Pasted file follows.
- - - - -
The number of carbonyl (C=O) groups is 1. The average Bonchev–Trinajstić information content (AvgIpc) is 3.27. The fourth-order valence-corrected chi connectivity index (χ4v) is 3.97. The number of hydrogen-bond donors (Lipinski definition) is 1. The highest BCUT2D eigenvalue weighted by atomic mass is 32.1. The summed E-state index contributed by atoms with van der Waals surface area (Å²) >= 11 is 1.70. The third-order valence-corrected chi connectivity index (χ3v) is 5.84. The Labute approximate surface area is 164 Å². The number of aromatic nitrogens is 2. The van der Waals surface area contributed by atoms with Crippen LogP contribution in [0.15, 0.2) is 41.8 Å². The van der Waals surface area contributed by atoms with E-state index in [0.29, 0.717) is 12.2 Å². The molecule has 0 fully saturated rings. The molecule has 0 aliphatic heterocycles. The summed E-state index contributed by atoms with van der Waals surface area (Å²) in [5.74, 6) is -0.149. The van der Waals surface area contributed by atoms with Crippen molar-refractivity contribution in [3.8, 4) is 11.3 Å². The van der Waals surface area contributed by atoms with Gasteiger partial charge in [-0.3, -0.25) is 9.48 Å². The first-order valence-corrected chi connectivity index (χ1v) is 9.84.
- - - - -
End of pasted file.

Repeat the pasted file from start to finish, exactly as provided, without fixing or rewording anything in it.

The number of carbonyl (C=O) groups is 1. The average Bonchev–Trinajstić information content (AvgIpc) is 3.27. The fourth-order valence-corrected chi connectivity index (χ4v) is 3.97. The number of hydrogen-bond donors (Lipinski definition) is 1. The highest BCUT2D eigenvalue weighted by atomic mass is 32.1. The summed E-state index contributed by atoms with van der Waals surface area (Å²) >= 11 is 1.70. The third-order valence-corrected chi connectivity index (χ3v) is 5.84. The Labute approximate surface area is 164 Å². The number of aromatic nitrogens is 2. The van der Waals surface area contributed by atoms with Crippen LogP contribution in [0.15, 0.2) is 41.8 Å². The van der Waals surface area contributed by atoms with E-state index in [0.29, 0.717) is 12.2 Å². The molecule has 0 fully saturated rings. The molecule has 0 aliphatic heterocycles. The summed E-state index contributed by atoms with van der Waals surface area (Å²) in [5.74, 6) is -0.149. The van der Waals surface area contributed by atoms with Crippen molar-refractivity contribution in [3.8, 4) is 11.3 Å². The van der Waals surface area contributed by atoms with Gasteiger partial charge in [-0.3, -0.25) is 9.48 Å². The first-order valence-corrected chi connectivity index (χ1v) is 9.84.